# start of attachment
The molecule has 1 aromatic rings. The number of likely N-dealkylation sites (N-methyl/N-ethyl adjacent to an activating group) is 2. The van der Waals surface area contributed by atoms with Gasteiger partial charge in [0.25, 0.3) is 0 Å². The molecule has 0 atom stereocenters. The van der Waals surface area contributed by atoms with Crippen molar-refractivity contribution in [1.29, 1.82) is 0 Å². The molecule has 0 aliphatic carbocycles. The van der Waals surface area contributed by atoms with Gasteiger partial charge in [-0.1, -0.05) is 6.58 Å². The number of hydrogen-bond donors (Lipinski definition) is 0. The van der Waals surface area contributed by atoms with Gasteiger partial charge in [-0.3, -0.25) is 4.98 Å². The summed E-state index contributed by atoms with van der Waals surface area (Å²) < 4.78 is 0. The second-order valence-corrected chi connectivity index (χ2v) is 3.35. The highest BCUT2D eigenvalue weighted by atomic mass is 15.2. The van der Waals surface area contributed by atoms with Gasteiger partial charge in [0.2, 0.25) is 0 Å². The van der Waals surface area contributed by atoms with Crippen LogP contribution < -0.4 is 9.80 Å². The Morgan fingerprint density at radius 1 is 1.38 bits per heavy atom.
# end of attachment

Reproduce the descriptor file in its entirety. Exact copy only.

The molecule has 1 aromatic rings. The number of likely N-dealkylation sites (N-methyl/N-ethyl adjacent to an activating group) is 2. The van der Waals surface area contributed by atoms with Gasteiger partial charge in [0.25, 0.3) is 0 Å². The molecule has 0 atom stereocenters. The van der Waals surface area contributed by atoms with Crippen molar-refractivity contribution in [1.29, 1.82) is 0 Å². The molecule has 0 aliphatic carbocycles. The van der Waals surface area contributed by atoms with Gasteiger partial charge in [-0.1, -0.05) is 6.58 Å². The number of hydrogen-bond donors (Lipinski definition) is 0. The van der Waals surface area contributed by atoms with Gasteiger partial charge in [-0.3, -0.25) is 4.98 Å². The summed E-state index contributed by atoms with van der Waals surface area (Å²) < 4.78 is 0. The second-order valence-corrected chi connectivity index (χ2v) is 3.35. The highest BCUT2D eigenvalue weighted by atomic mass is 15.2. The van der Waals surface area contributed by atoms with Gasteiger partial charge in [0.2, 0.25) is 0 Å². The van der Waals surface area contributed by atoms with Crippen LogP contribution < -0.4 is 9.80 Å². The Morgan fingerprint density at radius 1 is 1.38 bits per heavy atom.